Today we had a video-presentation by Marlan Lavanhar.

He opened with the line that learning was important, but sometimes we have to unlearn what we have been taught.  What you can unlearn is as important as what you can Learn.

Rev Lavanhar had recently made a trip to Romania.  There is a sizable Hungarian group of people in the county, encapsulated there by the changing boarders of countries back in history.  There is very little mixing between members of the Romanian and Hungarian communities.  In fact, there is quite a lot of xenophobiabetween the two communities.  Members of each community are taught that the members of the other community is dangerous.  And when you teach this to your children in many subtle ways, it turns out that children believe you.  When those children grow up, they continue to believe it.  Mr. Lavanhar discovered that the Romanians and Hungarians teach the same events in history, but they fight over the facts and the meaning of what facts that they do agree on.

It turns out that every culture seems to do this.  Every culture has a story about how diversity has come to exist and why your group is better.  In fact, this diversity is part of God’s plan, and that only your group is favored.  Those other people are dangerous.

It might be easy for an American who has had dealings with both sides, Romanian and Hungarian, to see that the Romanians are not dangerous people nor are the Hungarians dangerous people.  However, we are doing the same things ourselves.

We teach different versions of history to our children too.  How many people know that in 1845, the United States of America declared war on Mexico on the basis of some very flimsy evidence of harm done to Americans?  (Interestingly, Abraham Lincoln as a member of Congress protested the illegality of the war that James K. Polk had declared.)  As a result of the war, the U.S. absorbed half of Mexico and took it to be U.S. Territory.  Almost everything from Texas to California was seized.  This is how a family living in Texas in 1845 can find themselves to be American citizens today… the boarder moved.  Nevertheless, our particular brand of xenophobia against people of Hispanic heritage will cause such people to have to prove their citizenship on a regular basis when driving in traffic in boarder states.  The Mexican population views the events of 1845 very differently than we do.  It might serve us well to sometimes unlearn that Texas, New Mexico, Arizona, California, Nevada, Utah, and much of Colorado is ‘naturally’ part of the United States.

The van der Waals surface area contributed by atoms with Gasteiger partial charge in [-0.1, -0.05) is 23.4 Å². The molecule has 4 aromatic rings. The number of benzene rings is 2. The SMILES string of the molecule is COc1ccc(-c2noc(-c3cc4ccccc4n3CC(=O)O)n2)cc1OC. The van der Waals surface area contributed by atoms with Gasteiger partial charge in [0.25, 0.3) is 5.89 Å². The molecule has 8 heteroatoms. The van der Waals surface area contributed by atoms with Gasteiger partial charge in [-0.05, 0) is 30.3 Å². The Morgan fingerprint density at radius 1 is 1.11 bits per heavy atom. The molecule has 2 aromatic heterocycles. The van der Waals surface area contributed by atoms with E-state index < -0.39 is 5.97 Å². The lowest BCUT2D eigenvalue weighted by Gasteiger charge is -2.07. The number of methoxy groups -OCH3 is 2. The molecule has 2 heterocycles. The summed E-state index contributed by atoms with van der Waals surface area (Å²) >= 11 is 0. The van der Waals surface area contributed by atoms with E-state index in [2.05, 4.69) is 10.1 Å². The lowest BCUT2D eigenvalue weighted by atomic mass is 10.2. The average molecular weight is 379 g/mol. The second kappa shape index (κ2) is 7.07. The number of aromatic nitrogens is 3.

There are similar stories that can be told about the African American culture.  Most of America is not taught about the real face of Slavery or the ugliness of race riots in which blacks were slaughtered.  In the general culture we don’t teach people about these events.  We do subtly teach fear of the “other” however. It is easy to see it when it is being done between Romanians and Hungarians and very hard to see it when we do it to ourselves.

In Iraq and in Afghanistan we see ourselves as heroes who bring Democracy.  It is not understood at all in America that the people of those countries view the U.S. Army as an invading and occupying force.  Oddly enough, our founding document, the Declaration of Independence, does not say that we believe that all people should live in a representative democracy.  Our founding document says that the people who live in a place should be the ones who decide on how they should govern themselves.

Sometimes we should unlearn what we think we know.